Slide 9 – The Language of Twitter. As with any ‘gang’, community or society, conventions arise. Some for ‘cliquey’ reasons, others for utility reasons such as economy of space.
Slide 10 – Conversations. Addressing someone else on Twitter requires you to start your tweet with their @name. This particular conversation starts with a ‘banal’ tweet by me but soon develops into something useful.
Slide 11 – Retweeting. Retweets are a bit like forwarding useful emails to the rest of the team. There are different ways for it to be done and different ways to spot it. Twitter RT, RT with edit etc.
Slide 12 – Some examples of retweets
Slide 13 – Hashtags. These have various functions. Mostly they arise because many people need a ‘magic word’ to identify tweets that are all discussing or referencing the same topic. Particularly useful for TV shows, conferences, crowd-sourcing, Twitter ‘chats’ etc.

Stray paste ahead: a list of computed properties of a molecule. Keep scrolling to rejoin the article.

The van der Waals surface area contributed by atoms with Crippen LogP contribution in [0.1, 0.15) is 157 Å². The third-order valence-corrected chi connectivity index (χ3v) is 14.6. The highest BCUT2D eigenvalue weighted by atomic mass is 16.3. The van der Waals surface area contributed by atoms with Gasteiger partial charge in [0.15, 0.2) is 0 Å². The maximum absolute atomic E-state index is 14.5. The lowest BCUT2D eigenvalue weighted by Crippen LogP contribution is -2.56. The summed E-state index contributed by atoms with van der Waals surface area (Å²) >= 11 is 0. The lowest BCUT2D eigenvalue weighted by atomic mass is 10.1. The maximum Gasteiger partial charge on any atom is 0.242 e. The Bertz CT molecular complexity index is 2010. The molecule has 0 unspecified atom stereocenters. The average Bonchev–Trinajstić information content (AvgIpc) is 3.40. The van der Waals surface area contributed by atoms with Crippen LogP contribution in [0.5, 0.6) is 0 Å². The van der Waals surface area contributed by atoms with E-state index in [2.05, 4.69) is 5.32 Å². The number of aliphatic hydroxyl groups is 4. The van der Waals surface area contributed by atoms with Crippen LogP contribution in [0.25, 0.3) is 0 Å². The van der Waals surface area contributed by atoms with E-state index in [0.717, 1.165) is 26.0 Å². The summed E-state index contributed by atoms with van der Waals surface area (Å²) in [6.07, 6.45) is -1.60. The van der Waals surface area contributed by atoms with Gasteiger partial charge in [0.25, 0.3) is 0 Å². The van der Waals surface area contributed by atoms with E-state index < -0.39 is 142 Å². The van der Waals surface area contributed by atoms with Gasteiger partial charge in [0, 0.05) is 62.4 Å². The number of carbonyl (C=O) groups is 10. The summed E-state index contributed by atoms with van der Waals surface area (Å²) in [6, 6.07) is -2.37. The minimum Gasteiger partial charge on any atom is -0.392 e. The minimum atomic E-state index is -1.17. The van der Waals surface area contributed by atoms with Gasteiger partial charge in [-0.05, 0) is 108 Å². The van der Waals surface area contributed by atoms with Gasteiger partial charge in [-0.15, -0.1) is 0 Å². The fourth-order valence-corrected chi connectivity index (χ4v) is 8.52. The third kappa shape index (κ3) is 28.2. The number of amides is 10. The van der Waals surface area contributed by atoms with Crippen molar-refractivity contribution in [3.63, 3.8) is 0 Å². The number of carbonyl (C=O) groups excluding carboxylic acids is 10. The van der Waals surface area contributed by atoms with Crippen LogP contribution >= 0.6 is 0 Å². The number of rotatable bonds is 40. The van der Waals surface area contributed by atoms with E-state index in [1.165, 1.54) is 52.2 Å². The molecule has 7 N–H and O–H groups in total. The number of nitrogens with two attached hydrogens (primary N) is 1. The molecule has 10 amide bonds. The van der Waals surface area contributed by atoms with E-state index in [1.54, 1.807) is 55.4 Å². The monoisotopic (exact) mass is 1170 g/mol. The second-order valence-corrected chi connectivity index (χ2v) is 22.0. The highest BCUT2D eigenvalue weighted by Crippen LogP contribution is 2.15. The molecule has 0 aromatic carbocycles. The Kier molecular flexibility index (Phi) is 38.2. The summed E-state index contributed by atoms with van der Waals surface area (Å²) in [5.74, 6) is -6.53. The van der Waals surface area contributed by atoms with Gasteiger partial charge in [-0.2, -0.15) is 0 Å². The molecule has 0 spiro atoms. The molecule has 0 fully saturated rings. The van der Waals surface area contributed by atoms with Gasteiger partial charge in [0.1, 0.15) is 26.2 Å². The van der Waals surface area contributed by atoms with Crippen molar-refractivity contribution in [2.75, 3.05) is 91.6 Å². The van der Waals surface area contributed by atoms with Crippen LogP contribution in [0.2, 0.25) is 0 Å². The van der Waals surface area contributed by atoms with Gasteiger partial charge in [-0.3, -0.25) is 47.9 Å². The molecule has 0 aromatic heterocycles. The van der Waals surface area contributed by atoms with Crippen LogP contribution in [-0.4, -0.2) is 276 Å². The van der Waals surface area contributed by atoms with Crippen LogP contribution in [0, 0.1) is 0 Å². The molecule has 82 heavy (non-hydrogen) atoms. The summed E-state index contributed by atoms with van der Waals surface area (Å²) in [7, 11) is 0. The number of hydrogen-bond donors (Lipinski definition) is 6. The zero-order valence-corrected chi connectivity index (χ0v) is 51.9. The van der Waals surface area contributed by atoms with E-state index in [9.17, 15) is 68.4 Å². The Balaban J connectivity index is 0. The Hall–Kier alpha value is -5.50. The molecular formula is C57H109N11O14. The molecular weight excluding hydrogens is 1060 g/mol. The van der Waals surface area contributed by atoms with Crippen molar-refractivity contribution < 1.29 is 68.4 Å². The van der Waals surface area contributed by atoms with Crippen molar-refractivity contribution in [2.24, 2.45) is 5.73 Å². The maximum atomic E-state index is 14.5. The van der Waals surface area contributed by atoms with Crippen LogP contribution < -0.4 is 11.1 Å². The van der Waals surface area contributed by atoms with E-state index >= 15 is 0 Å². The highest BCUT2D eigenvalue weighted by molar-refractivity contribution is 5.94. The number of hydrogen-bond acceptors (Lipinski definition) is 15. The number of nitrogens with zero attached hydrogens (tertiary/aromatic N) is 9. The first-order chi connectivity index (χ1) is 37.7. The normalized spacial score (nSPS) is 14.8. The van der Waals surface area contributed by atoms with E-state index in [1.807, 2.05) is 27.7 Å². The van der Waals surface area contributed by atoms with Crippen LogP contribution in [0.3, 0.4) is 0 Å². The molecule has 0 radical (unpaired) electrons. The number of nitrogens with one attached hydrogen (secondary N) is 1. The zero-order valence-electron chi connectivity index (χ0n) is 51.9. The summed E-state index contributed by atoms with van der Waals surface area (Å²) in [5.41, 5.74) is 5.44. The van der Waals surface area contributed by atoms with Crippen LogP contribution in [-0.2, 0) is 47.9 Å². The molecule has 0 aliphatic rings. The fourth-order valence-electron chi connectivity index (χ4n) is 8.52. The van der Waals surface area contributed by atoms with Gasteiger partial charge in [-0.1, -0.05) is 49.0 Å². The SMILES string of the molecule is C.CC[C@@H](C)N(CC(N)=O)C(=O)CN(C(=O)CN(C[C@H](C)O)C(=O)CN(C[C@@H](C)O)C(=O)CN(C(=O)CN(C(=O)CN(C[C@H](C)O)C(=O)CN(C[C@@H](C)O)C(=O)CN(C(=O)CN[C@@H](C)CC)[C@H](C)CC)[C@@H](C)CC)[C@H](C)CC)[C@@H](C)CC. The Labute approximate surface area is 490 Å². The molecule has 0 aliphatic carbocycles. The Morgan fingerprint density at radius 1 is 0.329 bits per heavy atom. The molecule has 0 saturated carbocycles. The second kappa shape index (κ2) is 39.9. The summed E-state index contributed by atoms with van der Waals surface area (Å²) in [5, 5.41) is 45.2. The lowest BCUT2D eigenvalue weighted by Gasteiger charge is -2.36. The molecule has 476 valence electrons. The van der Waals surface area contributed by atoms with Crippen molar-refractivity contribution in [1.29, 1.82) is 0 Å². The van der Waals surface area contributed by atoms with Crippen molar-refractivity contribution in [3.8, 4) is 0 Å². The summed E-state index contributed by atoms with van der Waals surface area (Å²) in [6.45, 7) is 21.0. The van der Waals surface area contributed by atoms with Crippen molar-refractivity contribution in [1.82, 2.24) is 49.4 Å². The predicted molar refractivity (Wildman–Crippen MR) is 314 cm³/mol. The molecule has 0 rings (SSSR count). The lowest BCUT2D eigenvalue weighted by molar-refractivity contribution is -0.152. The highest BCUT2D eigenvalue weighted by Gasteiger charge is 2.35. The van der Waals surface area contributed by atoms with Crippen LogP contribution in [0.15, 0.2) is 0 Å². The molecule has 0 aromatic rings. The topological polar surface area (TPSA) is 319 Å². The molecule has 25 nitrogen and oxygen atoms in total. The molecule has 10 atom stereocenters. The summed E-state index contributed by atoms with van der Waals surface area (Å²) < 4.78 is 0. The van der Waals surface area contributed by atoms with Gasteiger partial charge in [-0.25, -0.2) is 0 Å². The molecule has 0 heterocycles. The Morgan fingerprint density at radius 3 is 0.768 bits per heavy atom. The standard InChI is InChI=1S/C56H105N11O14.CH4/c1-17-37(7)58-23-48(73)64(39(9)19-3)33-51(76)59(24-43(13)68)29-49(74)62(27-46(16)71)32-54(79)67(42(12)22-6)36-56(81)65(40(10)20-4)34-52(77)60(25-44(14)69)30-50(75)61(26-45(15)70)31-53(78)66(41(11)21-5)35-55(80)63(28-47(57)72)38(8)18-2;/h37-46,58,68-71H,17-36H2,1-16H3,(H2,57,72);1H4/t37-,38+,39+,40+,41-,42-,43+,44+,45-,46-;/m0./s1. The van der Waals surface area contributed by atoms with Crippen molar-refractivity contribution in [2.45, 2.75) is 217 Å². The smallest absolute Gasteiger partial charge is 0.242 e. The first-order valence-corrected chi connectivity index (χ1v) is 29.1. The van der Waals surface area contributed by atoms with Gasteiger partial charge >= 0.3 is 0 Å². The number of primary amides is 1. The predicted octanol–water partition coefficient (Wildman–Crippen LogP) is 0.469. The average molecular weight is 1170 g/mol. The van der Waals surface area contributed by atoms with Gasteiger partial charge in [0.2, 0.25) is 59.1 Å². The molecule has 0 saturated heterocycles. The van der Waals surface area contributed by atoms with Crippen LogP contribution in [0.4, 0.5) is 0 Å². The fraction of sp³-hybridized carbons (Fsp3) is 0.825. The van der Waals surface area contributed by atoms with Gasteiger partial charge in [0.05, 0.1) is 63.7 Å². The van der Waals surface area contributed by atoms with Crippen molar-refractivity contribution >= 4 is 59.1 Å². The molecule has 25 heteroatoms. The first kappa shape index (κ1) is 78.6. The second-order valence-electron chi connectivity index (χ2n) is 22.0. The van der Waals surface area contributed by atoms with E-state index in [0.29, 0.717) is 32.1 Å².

Slide 14 – Some hashtagged tweets.
Slide 15 – Emoticons. These have arisen because it is not easy to transmit a facial expression, body-language or eye-contact via text alone. I am a naturally smiley person 🙂
Slide 16 – Shortening your links so they fit into a tweet. Many Twitter services automatically shorten links anyway. Useful to know about http://bitly.com and others for other purposes though.
Slide 17 – Some schools that tweet. Schools might have a Twitter account in addition to other ways that they face outwards (text messages, website, email etc). Schools may tweet significant dates, weekly menus, closures, updates etc.
Slide 18 – Some classes tweet. It is important to note that Twitter has a 13 year old age limit. These classes have protected Twitter accounts and adults may do the actual tweeting. Twitter provides a global audience for pupils, a real reason for writing and is a powerful medium.
Slide 19 – Twitter is like a river. This is a powerful analogy. You need to know and learn to accept that you cannot realistically read everything on Twitter. This becomes less and less realistic the more people you follow. The river that is Twitter is constantly flowing by. You can choose to sit on the bank and watch it. You can choose to get in and swim around. You can choose to walk away from it altogether. You might glimpse something float by that interests you and get involved.